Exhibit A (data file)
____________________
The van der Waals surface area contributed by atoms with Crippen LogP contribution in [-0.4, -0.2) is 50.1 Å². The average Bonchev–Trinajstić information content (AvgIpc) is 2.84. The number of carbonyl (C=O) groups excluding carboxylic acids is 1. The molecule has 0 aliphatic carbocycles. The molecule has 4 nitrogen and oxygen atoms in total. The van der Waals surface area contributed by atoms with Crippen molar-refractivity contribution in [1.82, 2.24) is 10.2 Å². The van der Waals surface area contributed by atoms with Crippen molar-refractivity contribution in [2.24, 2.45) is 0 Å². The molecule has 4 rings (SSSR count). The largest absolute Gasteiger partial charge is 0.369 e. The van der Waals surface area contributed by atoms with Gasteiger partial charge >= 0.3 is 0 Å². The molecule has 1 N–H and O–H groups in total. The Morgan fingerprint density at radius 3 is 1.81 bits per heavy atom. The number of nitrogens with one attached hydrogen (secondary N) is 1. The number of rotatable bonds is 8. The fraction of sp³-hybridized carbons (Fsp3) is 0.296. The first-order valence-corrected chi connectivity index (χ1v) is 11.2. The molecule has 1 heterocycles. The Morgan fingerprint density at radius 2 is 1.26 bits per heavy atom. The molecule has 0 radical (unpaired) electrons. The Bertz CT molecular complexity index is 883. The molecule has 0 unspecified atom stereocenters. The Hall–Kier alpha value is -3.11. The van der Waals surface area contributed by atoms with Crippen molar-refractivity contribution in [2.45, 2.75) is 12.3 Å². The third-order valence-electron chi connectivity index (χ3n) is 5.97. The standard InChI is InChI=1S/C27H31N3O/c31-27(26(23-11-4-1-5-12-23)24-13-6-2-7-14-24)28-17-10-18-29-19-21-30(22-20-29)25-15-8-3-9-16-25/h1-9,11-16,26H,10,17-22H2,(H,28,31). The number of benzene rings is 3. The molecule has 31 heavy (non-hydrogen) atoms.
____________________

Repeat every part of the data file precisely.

The van der Waals surface area contributed by atoms with Crippen LogP contribution in [-0.4, -0.2) is 50.1 Å². The average Bonchev–Trinajstić information content (AvgIpc) is 2.84. The number of carbonyl (C=O) groups excluding carboxylic acids is 1. The molecule has 0 aliphatic carbocycles. The molecule has 4 nitrogen and oxygen atoms in total. The van der Waals surface area contributed by atoms with Crippen molar-refractivity contribution in [1.82, 2.24) is 10.2 Å². The van der Waals surface area contributed by atoms with Crippen molar-refractivity contribution in [2.24, 2.45) is 0 Å². The molecule has 4 rings (SSSR count). The largest absolute Gasteiger partial charge is 0.369 e. The van der Waals surface area contributed by atoms with Gasteiger partial charge >= 0.3 is 0 Å². The molecule has 1 N–H and O–H groups in total. The Morgan fingerprint density at radius 3 is 1.81 bits per heavy atom. The number of nitrogens with one attached hydrogen (secondary N) is 1. The number of rotatable bonds is 8. The fraction of sp³-hybridized carbons (Fsp3) is 0.296. The first-order valence-corrected chi connectivity index (χ1v) is 11.2. The molecule has 1 heterocycles. The Morgan fingerprint density at radius 2 is 1.26 bits per heavy atom. The molecule has 0 radical (unpaired) electrons. The Bertz CT molecular complexity index is 883. The molecule has 0 unspecified atom stereocenters. The Hall–Kier alpha value is -3.11. The van der Waals surface area contributed by atoms with Crippen molar-refractivity contribution in [2.45, 2.75) is 12.3 Å². The third-order valence-electron chi connectivity index (χ3n) is 5.97. The standard InChI is InChI=1S/C27H31N3O/c31-27(26(23-11-4-1-5-12-23)24-13-6-2-7-14-24)28-17-10-18-29-19-21-30(22-20-29)25-15-8-3-9-16-25/h1-9,11-16,26H,10,17-22H2,(H,28,31). The number of benzene rings is 3. The molecule has 31 heavy (non-hydrogen) atoms.